“There’s nothing special I did, I just networked really well and worked really hard. You can do it too. If you have an opportunity, hit it out of the park! If you do that, people will want to work with you again and again.”

There’s Boomerang’s day, and then Skyler’s day

For Logsdon, one of the most valuable aspects of avoiding burnout as an entrepreneur or founder is striking the ideal work-life balance. By having a positive work-life balance, and giving it tons of value, he’s been able to continuously work hard as an entrepreneur for the last 10 years.

“There’s Boomerang’s day, and then there’s my day. I can grapple all day with my company, and whether it was a good or bad day at the office when I close that computer, I try to make sure I’m not taking my work into the other aspects of my life, such as friends, family, exercising, or coaching youth sports. They are completely departmentalized.”

Entrepreneurs work hard, and can easily work around the clock, but making this distinction is important. Burnout will stop your ideas in their tracks, no matter how good they may be.

Drexel University and the value of networking

Logsdon was able to talk directly with students at the recent lunch and learn, but he reiterated the value that he got from his time at Drexel, talking about how he was able to connect with amazing mentors and other students who helped push him to reach his dreams.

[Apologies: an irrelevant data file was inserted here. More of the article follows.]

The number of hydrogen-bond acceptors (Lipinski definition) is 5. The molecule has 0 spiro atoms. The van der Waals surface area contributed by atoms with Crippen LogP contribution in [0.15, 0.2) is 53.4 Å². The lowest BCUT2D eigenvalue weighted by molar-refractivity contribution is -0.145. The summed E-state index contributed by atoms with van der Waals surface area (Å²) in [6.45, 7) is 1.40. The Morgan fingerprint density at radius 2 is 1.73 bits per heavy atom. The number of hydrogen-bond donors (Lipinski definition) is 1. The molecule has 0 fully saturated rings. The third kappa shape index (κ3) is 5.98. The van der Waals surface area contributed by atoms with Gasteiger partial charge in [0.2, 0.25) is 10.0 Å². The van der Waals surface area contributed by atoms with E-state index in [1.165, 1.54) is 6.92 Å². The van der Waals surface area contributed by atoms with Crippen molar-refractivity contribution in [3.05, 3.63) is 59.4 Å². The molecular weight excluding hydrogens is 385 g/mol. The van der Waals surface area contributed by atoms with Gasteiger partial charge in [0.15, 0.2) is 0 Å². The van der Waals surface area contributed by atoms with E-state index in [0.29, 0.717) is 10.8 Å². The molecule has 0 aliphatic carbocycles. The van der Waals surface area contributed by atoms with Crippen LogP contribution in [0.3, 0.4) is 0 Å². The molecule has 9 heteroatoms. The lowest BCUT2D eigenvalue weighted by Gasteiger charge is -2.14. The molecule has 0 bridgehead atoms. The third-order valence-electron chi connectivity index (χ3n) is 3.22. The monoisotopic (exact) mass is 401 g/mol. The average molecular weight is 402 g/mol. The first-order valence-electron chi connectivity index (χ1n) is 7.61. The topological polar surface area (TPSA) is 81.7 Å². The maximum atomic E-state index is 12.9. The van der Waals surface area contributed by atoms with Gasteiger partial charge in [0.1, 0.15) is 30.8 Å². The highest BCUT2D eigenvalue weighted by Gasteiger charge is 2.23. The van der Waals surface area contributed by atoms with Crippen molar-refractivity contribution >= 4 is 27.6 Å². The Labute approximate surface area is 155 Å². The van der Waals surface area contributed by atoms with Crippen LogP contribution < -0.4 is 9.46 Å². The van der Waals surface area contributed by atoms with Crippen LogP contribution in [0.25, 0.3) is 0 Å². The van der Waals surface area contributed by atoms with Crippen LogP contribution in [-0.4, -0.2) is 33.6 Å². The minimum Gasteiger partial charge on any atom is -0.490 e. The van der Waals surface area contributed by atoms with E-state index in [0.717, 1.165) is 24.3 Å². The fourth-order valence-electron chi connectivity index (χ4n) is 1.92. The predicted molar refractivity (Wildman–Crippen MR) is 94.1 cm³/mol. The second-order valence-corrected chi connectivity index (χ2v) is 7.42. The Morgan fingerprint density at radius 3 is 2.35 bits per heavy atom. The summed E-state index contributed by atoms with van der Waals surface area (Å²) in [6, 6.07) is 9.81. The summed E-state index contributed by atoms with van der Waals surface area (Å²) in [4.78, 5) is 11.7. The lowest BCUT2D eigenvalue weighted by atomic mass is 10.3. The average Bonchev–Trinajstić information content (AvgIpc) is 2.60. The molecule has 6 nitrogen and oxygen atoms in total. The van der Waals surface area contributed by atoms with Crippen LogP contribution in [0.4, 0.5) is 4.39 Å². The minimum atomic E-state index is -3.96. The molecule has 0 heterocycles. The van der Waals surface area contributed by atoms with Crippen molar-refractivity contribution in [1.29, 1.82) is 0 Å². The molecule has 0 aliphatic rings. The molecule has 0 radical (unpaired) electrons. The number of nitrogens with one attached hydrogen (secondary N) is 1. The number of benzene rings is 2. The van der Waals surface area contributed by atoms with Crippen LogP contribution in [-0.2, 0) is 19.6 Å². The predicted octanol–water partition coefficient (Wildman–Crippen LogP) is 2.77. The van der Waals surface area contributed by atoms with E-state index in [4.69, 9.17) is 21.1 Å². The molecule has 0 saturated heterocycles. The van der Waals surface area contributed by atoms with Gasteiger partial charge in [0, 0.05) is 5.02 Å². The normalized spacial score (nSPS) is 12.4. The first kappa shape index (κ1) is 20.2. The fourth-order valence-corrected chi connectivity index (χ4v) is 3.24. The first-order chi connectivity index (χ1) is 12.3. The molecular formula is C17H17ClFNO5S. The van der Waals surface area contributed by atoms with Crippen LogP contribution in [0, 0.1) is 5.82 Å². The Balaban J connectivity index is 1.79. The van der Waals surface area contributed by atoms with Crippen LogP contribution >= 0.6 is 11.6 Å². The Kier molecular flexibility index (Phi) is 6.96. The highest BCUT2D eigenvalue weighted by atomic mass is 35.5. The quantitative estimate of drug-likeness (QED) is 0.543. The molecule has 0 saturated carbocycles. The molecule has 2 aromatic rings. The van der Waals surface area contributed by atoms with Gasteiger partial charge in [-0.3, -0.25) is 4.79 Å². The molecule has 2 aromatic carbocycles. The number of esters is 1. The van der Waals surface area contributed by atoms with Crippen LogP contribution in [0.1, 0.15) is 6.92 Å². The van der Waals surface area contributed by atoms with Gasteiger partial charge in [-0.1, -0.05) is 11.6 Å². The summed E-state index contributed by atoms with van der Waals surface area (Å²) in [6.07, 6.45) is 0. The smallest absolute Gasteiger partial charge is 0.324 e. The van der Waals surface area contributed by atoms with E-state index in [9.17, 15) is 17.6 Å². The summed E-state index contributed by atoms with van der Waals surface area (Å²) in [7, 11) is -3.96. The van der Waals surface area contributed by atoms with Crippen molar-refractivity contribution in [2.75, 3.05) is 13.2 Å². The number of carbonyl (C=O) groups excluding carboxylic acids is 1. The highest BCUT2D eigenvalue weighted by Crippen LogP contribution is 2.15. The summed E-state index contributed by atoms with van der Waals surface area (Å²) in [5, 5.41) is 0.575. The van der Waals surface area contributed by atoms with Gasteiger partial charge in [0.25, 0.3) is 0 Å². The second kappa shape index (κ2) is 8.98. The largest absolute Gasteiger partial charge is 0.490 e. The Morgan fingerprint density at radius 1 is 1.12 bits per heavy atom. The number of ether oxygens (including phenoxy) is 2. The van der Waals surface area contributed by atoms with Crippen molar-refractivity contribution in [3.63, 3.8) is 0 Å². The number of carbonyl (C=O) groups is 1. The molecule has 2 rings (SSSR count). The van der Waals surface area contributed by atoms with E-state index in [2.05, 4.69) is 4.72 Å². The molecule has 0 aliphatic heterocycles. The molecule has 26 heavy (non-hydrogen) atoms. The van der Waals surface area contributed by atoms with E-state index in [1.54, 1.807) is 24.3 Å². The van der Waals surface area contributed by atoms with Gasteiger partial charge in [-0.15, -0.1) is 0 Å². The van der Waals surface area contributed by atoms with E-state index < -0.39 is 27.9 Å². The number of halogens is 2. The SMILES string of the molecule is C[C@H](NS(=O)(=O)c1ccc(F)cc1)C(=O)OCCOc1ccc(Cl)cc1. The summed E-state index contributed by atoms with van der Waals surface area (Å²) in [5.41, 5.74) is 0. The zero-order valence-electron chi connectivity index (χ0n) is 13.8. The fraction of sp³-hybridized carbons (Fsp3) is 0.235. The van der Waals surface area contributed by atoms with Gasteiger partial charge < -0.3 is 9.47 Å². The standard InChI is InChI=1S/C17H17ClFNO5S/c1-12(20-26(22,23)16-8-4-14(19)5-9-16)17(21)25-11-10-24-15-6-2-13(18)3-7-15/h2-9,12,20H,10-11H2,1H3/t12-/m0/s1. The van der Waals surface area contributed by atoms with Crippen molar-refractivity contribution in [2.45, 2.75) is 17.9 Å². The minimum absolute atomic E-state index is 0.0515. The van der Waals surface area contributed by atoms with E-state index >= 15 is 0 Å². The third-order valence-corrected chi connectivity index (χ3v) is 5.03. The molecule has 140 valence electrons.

“There’s so much value added to university years outside the curriculum, mainly the access to people.”

This access to people and resources indirectly led to Logsdon finding his success. By exposing himself to mentors, students and the other resources offered through Drexel, Logsdon was able to build his dreams into a reality. His final advice to students: use the resources you have, and network as much as you can. You never know what might come from these relationships.

“If you’re really focused on networking, you can find your whole team, your co-founding team, right on campus. What’s the price of that?”